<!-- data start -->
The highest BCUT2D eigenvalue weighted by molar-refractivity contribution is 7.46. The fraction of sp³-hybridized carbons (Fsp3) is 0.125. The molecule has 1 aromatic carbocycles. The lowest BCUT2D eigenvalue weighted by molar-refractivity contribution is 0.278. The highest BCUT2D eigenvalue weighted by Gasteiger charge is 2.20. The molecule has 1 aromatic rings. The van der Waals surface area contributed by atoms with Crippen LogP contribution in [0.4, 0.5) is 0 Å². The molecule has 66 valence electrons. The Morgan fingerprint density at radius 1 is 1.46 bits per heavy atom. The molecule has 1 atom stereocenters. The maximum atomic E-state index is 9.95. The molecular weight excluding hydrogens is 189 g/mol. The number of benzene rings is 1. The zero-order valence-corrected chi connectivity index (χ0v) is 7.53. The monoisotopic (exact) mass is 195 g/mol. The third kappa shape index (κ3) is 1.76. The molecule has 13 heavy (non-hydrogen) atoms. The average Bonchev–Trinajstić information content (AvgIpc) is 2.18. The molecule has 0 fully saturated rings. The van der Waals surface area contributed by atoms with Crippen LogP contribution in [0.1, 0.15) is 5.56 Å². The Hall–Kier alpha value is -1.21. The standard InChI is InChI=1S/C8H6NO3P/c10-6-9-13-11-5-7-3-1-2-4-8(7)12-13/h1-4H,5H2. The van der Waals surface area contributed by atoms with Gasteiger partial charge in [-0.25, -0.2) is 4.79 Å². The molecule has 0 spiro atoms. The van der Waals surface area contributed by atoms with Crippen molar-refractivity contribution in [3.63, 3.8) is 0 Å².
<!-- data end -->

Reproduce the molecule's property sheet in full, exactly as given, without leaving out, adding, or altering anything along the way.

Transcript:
The highest BCUT2D eigenvalue weighted by molar-refractivity contribution is 7.46. The fraction of sp³-hybridized carbons (Fsp3) is 0.125. The molecule has 1 aromatic carbocycles. The lowest BCUT2D eigenvalue weighted by molar-refractivity contribution is 0.278. The highest BCUT2D eigenvalue weighted by Gasteiger charge is 2.20. The molecule has 1 aromatic rings. The van der Waals surface area contributed by atoms with Crippen LogP contribution in [0.4, 0.5) is 0 Å². The molecule has 66 valence electrons. The Morgan fingerprint density at radius 1 is 1.46 bits per heavy atom. The molecule has 1 atom stereocenters. The maximum atomic E-state index is 9.95. The molecular weight excluding hydrogens is 189 g/mol. The number of benzene rings is 1. The zero-order valence-corrected chi connectivity index (χ0v) is 7.53. The monoisotopic (exact) mass is 195 g/mol. The third kappa shape index (κ3) is 1.76. The molecule has 13 heavy (non-hydrogen) atoms. The average Bonchev–Trinajstić information content (AvgIpc) is 2.18. The molecule has 0 fully saturated rings. The van der Waals surface area contributed by atoms with Crippen LogP contribution in [0.1, 0.15) is 5.56 Å². The Hall–Kier alpha value is -1.21. The standard InChI is InChI=1S/C8H6NO3P/c10-6-9-13-11-5-7-3-1-2-4-8(7)12-13/h1-4H,5H2. The van der Waals surface area contributed by atoms with Gasteiger partial charge in [-0.25, -0.2) is 4.79 Å². The molecule has 0 spiro atoms. The van der Waals surface area contributed by atoms with Crippen molar-refractivity contribution in [3.63, 3.8) is 0 Å².